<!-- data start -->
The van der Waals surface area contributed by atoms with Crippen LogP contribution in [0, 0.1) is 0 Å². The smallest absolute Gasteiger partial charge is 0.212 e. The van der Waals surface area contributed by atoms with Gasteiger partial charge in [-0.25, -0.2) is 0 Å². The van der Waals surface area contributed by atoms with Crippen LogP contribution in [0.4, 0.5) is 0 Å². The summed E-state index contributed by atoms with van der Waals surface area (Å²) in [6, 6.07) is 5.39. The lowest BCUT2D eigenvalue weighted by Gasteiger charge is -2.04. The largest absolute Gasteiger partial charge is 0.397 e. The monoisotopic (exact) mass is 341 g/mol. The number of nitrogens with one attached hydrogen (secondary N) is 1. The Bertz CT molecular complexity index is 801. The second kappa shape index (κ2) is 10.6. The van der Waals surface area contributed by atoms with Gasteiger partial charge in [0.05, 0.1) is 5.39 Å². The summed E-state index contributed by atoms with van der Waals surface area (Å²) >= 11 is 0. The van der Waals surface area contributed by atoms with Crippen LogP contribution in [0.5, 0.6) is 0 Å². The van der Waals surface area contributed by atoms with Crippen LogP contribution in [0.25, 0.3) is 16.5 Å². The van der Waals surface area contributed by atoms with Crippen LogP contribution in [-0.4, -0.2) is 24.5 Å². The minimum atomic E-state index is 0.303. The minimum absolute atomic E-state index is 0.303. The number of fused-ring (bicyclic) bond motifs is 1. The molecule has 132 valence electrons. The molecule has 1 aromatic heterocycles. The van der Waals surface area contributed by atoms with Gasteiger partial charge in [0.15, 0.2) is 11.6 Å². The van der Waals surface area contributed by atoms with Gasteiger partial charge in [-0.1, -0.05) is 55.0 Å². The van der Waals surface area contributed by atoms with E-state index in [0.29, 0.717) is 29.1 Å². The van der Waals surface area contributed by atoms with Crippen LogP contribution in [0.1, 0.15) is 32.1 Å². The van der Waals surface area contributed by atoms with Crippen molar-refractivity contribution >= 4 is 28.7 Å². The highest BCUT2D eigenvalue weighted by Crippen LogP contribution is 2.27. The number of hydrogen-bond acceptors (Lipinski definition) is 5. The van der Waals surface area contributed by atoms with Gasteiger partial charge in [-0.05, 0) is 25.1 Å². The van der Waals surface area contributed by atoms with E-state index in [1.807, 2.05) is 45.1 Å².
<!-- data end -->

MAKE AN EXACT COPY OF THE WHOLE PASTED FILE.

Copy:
The van der Waals surface area contributed by atoms with Crippen LogP contribution in [0, 0.1) is 0 Å². The smallest absolute Gasteiger partial charge is 0.212 e. The van der Waals surface area contributed by atoms with Gasteiger partial charge in [-0.25, -0.2) is 0 Å². The van der Waals surface area contributed by atoms with Crippen LogP contribution in [0.4, 0.5) is 0 Å². The summed E-state index contributed by atoms with van der Waals surface area (Å²) in [6, 6.07) is 5.39. The lowest BCUT2D eigenvalue weighted by Gasteiger charge is -2.04. The largest absolute Gasteiger partial charge is 0.397 e. The monoisotopic (exact) mass is 341 g/mol. The number of nitrogens with one attached hydrogen (secondary N) is 1. The Bertz CT molecular complexity index is 801. The second kappa shape index (κ2) is 10.6. The van der Waals surface area contributed by atoms with Gasteiger partial charge in [0.05, 0.1) is 5.39 Å². The summed E-state index contributed by atoms with van der Waals surface area (Å²) >= 11 is 0. The van der Waals surface area contributed by atoms with Crippen LogP contribution in [0.5, 0.6) is 0 Å². The van der Waals surface area contributed by atoms with Crippen LogP contribution in [0.25, 0.3) is 16.5 Å². The van der Waals surface area contributed by atoms with Crippen LogP contribution in [-0.4, -0.2) is 24.5 Å². The minimum atomic E-state index is 0.303. The minimum absolute atomic E-state index is 0.303. The number of fused-ring (bicyclic) bond motifs is 1. The molecule has 132 valence electrons. The molecule has 1 aromatic heterocycles. The van der Waals surface area contributed by atoms with Gasteiger partial charge in [0.15, 0.2) is 11.6 Å². The van der Waals surface area contributed by atoms with Gasteiger partial charge in [-0.1, -0.05) is 55.0 Å². The van der Waals surface area contributed by atoms with E-state index in [0.29, 0.717) is 29.1 Å². The van der Waals surface area contributed by atoms with Crippen LogP contribution in [0.1, 0.15) is 32.1 Å². The van der Waals surface area contributed by atoms with Crippen molar-refractivity contribution >= 4 is 28.7 Å². The highest BCUT2D eigenvalue weighted by Crippen LogP contribution is 2.27. The number of hydrogen-bond acceptors (Lipinski definition) is 5. The van der Waals surface area contributed by atoms with Gasteiger partial charge in [-0.05, 0) is 25.1 Å². The van der Waals surface area contributed by atoms with E-state index in [1.807, 2.05) is 45.1 Å².